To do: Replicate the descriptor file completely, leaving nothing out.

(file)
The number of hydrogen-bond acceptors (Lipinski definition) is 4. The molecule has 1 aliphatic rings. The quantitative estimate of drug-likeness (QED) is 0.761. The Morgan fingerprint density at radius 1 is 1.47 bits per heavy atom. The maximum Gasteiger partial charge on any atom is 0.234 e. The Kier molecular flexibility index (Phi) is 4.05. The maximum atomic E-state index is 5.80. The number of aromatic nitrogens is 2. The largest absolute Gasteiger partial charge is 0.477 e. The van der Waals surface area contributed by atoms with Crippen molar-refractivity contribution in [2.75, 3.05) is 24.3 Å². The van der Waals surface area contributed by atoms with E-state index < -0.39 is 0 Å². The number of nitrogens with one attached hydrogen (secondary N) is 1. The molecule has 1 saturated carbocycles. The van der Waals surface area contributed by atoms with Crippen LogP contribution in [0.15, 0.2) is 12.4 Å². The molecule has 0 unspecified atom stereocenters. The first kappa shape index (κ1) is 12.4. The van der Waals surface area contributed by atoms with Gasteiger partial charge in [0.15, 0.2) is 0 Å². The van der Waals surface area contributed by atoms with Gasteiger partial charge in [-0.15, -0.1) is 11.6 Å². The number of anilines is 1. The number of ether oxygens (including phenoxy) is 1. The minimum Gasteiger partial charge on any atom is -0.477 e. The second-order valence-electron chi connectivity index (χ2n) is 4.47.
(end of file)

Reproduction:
The number of hydrogen-bond acceptors (Lipinski definition) is 4. The molecule has 1 aliphatic rings. The quantitative estimate of drug-likeness (QED) is 0.761. The Morgan fingerprint density at radius 1 is 1.47 bits per heavy atom. The maximum Gasteiger partial charge on any atom is 0.234 e. The Kier molecular flexibility index (Phi) is 4.05. The maximum atomic E-state index is 5.80. The number of aromatic nitrogens is 2. The largest absolute Gasteiger partial charge is 0.477 e. The van der Waals surface area contributed by atoms with Crippen molar-refractivity contribution in [2.75, 3.05) is 24.3 Å². The van der Waals surface area contributed by atoms with E-state index < -0.39 is 0 Å². The number of nitrogens with one attached hydrogen (secondary N) is 1. The molecule has 1 saturated carbocycles. The van der Waals surface area contributed by atoms with Crippen LogP contribution in [0.15, 0.2) is 12.4 Å². The molecule has 0 unspecified atom stereocenters. The first kappa shape index (κ1) is 12.4. The van der Waals surface area contributed by atoms with Gasteiger partial charge in [0.15, 0.2) is 0 Å². The van der Waals surface area contributed by atoms with Gasteiger partial charge in [-0.15, -0.1) is 11.6 Å². The number of anilines is 1. The number of ether oxygens (including phenoxy) is 1. The minimum Gasteiger partial charge on any atom is -0.477 e. The second-order valence-electron chi connectivity index (χ2n) is 4.47.